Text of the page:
Stanislav Khristenko2.  What are you doing to make sure the next three years have as much of an impact as possible on your career?

It is very important for me to be able to offer concert presenters a variety of repertoire. For example, some orchestras prefer to have particular piano concertos, some concert series are interested in works of particular composers or genres, some presenters would like to have chamber music as part of the performance. I am trying to make sure that my choice of repertoire interests the audience and the level of preparation is the best possible. I think this is the most important.

3.  Are you learning any special new works now that you will be concertizing so extensively?

I am currently trying to rethink my way of putting together a recital program. There are several repertoire directions that I am planning to explore.  First, I have always been interested in the work and careers of expatriate composers – those individuals who for one reason or another left their home country. Famous examples include Frédéric Chopin, Igor Stravinsky, Sergei Rachmaninov, and Béla Bartók, the last two of whom spent considerable time in the U.S.  Many composers, like Arnold Schoenberg, fled to this country from the Nazis.  Some, like Alexander von Zemlinsky, were not able to successfully establish themselves in their adopted country. Ernst Krenek (my second CD of his works is planned to be recorded next March) was an example of a prolific composer’s stay in this country. Works of these composers will be included in one of my new programs.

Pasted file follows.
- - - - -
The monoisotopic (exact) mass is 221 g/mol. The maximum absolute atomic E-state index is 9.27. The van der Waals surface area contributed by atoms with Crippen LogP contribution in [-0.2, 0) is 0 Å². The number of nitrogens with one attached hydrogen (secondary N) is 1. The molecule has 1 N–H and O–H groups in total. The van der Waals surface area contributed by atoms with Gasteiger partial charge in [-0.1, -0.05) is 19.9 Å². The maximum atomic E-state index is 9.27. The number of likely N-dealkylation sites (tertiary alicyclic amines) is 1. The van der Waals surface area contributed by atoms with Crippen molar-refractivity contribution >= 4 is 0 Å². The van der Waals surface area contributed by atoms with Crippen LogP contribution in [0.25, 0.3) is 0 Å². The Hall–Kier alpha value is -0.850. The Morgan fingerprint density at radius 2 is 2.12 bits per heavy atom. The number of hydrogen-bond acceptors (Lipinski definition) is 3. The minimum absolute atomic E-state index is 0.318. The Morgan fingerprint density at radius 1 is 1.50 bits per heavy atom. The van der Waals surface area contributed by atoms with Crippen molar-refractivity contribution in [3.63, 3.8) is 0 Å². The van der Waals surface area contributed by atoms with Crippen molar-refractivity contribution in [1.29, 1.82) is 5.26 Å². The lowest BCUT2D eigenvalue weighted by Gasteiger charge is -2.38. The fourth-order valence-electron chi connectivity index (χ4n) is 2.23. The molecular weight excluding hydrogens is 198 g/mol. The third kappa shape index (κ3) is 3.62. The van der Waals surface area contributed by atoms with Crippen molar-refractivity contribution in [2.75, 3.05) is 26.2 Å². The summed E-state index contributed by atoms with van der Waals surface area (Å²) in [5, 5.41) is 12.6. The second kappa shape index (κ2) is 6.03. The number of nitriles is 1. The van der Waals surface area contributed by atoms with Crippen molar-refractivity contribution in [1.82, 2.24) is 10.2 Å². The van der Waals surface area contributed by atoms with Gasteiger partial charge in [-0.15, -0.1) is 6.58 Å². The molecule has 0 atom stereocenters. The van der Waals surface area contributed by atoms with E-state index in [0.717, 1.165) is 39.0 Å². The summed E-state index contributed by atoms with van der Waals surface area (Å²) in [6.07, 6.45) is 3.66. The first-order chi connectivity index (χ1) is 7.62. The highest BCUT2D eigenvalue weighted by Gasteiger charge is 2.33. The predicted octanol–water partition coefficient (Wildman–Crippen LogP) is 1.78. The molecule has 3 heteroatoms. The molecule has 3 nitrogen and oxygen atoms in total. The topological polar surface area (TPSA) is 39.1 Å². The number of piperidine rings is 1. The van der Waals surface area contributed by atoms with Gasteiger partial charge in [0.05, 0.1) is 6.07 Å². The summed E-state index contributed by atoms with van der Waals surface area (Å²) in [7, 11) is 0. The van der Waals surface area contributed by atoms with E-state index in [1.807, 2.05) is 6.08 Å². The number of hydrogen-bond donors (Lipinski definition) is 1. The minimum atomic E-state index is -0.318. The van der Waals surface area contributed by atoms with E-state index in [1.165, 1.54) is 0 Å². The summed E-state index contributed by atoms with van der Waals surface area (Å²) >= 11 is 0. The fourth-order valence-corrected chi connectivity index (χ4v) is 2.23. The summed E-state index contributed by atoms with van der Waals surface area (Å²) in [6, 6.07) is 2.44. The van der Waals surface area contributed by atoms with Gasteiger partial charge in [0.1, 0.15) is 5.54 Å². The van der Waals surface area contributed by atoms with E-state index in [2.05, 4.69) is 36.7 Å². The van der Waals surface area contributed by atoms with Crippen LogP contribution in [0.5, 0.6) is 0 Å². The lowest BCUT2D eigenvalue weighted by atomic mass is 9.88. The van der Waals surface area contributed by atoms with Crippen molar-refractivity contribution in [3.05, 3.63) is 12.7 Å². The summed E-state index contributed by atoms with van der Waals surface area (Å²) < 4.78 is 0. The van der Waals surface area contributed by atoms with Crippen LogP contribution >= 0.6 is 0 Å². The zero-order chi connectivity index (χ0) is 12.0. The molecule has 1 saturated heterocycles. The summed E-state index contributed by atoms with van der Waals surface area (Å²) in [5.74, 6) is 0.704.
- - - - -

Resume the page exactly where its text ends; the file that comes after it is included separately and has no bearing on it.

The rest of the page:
My other interest is Russian music that was originally written for the ballet but proved to be one of the classical music highlights. I have previously performed “Petrouchka” by Stravinsky, excerpts from “Romeo and Juliet” by Prokofiev and “Sleeping Beauty” by Tchaikovsky. Adding transcriptions from “Anna Karenina” by Rodion Shchedrin, Tchaikovsky’s “Nutcracker” and my own transcriptions of excerpts from Aram Khachaturian’s ballet would hopefully make an exciting program to listen to.